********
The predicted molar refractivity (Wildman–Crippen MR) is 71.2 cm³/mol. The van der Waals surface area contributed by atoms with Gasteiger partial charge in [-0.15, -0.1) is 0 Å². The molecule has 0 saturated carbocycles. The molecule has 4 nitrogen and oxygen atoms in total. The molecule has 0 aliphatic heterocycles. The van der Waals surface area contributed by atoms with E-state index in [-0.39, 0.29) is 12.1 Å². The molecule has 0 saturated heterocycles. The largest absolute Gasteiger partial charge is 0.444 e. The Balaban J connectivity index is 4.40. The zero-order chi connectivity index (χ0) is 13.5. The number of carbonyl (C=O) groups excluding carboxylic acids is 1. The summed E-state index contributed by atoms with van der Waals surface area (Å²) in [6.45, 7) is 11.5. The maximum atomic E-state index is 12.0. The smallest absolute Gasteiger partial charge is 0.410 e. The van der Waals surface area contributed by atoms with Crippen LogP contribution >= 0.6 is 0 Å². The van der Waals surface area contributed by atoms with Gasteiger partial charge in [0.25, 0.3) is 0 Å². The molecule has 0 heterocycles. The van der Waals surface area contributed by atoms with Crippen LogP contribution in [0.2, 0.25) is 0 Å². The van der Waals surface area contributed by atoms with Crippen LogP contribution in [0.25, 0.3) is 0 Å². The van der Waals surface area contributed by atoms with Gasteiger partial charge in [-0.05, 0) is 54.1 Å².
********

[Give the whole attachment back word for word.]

The predicted molar refractivity (Wildman–Crippen MR) is 71.2 cm³/mol. The van der Waals surface area contributed by atoms with Gasteiger partial charge in [-0.15, -0.1) is 0 Å². The molecule has 0 saturated carbocycles. The molecule has 4 nitrogen and oxygen atoms in total. The molecule has 0 aliphatic heterocycles. The van der Waals surface area contributed by atoms with E-state index in [-0.39, 0.29) is 12.1 Å². The molecule has 0 saturated heterocycles. The largest absolute Gasteiger partial charge is 0.444 e. The Balaban J connectivity index is 4.40. The zero-order chi connectivity index (χ0) is 13.5. The number of carbonyl (C=O) groups excluding carboxylic acids is 1. The summed E-state index contributed by atoms with van der Waals surface area (Å²) in [6.45, 7) is 11.5. The maximum atomic E-state index is 12.0. The smallest absolute Gasteiger partial charge is 0.410 e. The van der Waals surface area contributed by atoms with Crippen LogP contribution >= 0.6 is 0 Å². The van der Waals surface area contributed by atoms with Gasteiger partial charge in [0.25, 0.3) is 0 Å². The molecule has 0 heterocycles. The van der Waals surface area contributed by atoms with Crippen LogP contribution in [0.2, 0.25) is 0 Å². The van der Waals surface area contributed by atoms with Crippen LogP contribution in [0.25, 0.3) is 0 Å². The van der Waals surface area contributed by atoms with Gasteiger partial charge in [-0.05, 0) is 54.1 Å².